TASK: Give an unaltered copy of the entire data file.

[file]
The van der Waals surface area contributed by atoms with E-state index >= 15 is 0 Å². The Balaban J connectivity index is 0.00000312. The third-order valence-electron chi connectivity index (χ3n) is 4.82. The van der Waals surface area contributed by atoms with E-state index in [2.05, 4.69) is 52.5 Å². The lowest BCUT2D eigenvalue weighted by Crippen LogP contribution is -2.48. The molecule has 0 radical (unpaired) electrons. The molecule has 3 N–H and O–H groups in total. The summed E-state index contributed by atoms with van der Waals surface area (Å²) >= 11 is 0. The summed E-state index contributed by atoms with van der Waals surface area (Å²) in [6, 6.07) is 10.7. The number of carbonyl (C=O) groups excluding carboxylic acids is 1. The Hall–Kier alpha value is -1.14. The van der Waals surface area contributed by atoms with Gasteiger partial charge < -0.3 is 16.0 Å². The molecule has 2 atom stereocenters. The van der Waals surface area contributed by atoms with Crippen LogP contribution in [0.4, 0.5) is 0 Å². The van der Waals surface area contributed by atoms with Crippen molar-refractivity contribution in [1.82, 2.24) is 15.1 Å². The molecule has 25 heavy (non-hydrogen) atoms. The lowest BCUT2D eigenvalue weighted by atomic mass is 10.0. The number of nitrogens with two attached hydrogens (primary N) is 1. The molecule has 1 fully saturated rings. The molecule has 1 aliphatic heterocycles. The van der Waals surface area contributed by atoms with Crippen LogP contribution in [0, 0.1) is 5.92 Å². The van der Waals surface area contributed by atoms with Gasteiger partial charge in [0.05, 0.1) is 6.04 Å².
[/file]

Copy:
The van der Waals surface area contributed by atoms with E-state index >= 15 is 0 Å². The Balaban J connectivity index is 0.00000312. The third-order valence-electron chi connectivity index (χ3n) is 4.82. The van der Waals surface area contributed by atoms with E-state index in [2.05, 4.69) is 52.5 Å². The lowest BCUT2D eigenvalue weighted by Crippen LogP contribution is -2.48. The molecule has 0 radical (unpaired) electrons. The molecule has 3 N–H and O–H groups in total. The summed E-state index contributed by atoms with van der Waals surface area (Å²) >= 11 is 0. The summed E-state index contributed by atoms with van der Waals surface area (Å²) in [6, 6.07) is 10.7. The number of carbonyl (C=O) groups excluding carboxylic acids is 1. The Hall–Kier alpha value is -1.14. The van der Waals surface area contributed by atoms with Gasteiger partial charge < -0.3 is 16.0 Å². The molecule has 2 atom stereocenters. The van der Waals surface area contributed by atoms with Crippen LogP contribution in [0.4, 0.5) is 0 Å². The van der Waals surface area contributed by atoms with Crippen molar-refractivity contribution in [1.82, 2.24) is 15.1 Å². The molecule has 25 heavy (non-hydrogen) atoms. The lowest BCUT2D eigenvalue weighted by atomic mass is 10.0. The number of nitrogens with two attached hydrogens (primary N) is 1. The molecule has 1 fully saturated rings. The molecule has 1 aliphatic heterocycles. The van der Waals surface area contributed by atoms with Crippen LogP contribution in [0, 0.1) is 5.92 Å². The van der Waals surface area contributed by atoms with Gasteiger partial charge in [0.05, 0.1) is 6.04 Å².